The Russian ambassador to Turkey was shot in the back and killed as he gave a speech at an Ankara art gallery on Monday by an off-duty police officer who shouted "Don't forget Aleppo" and "Allahu Akbar" as he opened fire.

President Tayyip Erdogan, in a video message to the nation, cast the attack as an attempt to undermine NATO-member Turkey's relations with Russia - ties long tested by the war in Syria. He said he had agreed in a telephone call with Russia's Vladimir Putin to step up cooperation in fighting terrorism.

At a special meeting at the Kremlin, President Putin ordered increased security at all Russian missions and said "the bandits" who committed the act would feel retribution.

"We must know who directed the killer's hand."

The assassination of an ambassador, not least of a major power such as Russia, marks a dangerous escalation of tension in the region and beyond. Security sources said he was off duty and some witnesses said there was no security scanning machine at the entrance.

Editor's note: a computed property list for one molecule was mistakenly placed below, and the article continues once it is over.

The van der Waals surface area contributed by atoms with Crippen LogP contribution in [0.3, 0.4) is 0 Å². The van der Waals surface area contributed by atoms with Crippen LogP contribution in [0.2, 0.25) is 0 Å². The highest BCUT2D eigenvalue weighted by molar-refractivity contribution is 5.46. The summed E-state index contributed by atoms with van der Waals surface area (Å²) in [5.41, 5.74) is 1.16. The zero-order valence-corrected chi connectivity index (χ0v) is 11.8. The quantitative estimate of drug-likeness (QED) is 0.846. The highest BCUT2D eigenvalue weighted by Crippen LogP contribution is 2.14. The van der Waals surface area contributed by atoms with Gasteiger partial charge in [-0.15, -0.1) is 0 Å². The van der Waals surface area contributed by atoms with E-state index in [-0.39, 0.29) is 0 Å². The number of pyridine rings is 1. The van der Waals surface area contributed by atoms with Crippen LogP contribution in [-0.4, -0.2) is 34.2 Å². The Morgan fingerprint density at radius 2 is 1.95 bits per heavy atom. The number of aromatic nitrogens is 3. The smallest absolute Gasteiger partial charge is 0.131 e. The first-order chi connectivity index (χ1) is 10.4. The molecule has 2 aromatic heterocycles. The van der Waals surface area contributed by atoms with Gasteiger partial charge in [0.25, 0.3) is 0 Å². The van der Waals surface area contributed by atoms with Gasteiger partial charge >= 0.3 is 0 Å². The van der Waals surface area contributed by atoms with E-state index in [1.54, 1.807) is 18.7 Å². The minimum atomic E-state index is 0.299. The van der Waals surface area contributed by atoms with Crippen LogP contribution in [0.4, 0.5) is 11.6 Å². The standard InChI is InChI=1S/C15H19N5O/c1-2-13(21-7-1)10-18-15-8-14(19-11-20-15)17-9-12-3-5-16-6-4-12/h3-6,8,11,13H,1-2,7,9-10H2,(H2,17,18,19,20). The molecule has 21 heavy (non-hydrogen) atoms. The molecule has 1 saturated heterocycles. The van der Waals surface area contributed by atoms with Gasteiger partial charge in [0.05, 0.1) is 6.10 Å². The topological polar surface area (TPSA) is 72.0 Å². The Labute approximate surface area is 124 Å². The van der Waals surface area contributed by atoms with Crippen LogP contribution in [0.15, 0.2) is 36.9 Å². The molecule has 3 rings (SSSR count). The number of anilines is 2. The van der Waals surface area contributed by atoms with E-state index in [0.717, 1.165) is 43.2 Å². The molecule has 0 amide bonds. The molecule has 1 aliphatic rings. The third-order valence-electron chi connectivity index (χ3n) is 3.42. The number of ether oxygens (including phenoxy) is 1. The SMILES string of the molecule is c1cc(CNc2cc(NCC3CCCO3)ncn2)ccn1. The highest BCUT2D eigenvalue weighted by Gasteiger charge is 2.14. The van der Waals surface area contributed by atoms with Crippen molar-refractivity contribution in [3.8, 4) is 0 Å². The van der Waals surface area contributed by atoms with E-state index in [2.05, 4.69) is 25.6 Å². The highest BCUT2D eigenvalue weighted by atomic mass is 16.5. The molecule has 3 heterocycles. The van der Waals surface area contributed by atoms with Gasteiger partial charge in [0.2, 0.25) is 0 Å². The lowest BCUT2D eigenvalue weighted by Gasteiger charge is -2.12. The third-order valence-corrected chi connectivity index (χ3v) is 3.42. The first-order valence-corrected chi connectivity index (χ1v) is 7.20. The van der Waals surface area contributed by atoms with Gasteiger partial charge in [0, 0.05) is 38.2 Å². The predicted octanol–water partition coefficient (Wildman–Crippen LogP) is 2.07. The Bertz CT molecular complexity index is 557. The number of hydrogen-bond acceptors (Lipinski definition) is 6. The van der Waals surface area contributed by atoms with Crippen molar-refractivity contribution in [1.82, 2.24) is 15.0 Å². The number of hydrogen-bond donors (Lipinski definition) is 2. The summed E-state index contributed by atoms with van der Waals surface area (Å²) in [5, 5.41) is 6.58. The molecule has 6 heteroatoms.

The attacker was smartly dressed in black suit and tie and stood, alone, behind the ambassador as he began his speech at the art exhibition, a person at the scene told Reuters.

"He took out his gun and shot the ambassador from behind. We saw him lying on the floor and then we ran out," said the witness, who asked not to be identified. People took refuge in adjoining rooms as the shooting continued.

A video showed the attacker shouting: "Don't forget Aleppo, don't forget Syria!" and "Allahu Akbar" ("God is Greatest") as screams rang out. He paced about and shouted as he held the gun in one hand and waved the other in the air.

Russia is an ally of Syrian President Bashar al-Assad and its air strikes helped Syrian forces end rebel resistance last week in the northern city of Aleppo. Turkey, which seeks Assad's ouster, has been repairing ties with Moscow after shooting down a Russian warplane over Syria last year.

The gunman was killed by special forces. Three other people were injured.

"We regard this as a terrorist act," said Russian Foreign Ministry spokeswoman Maria Zakharova. "Terrorism will not win and we will fight against it decisively."

Gulen


Erdogan, who has faced a string of attacks by Islamist and Kurdish militants as well as an attempted coup in July, identified the attacker as 22-year-old Mevlut Mert Altintas, who had worked for Ankara riot police for two and a half years. CNN Turk TV said police had detained his sister and mother.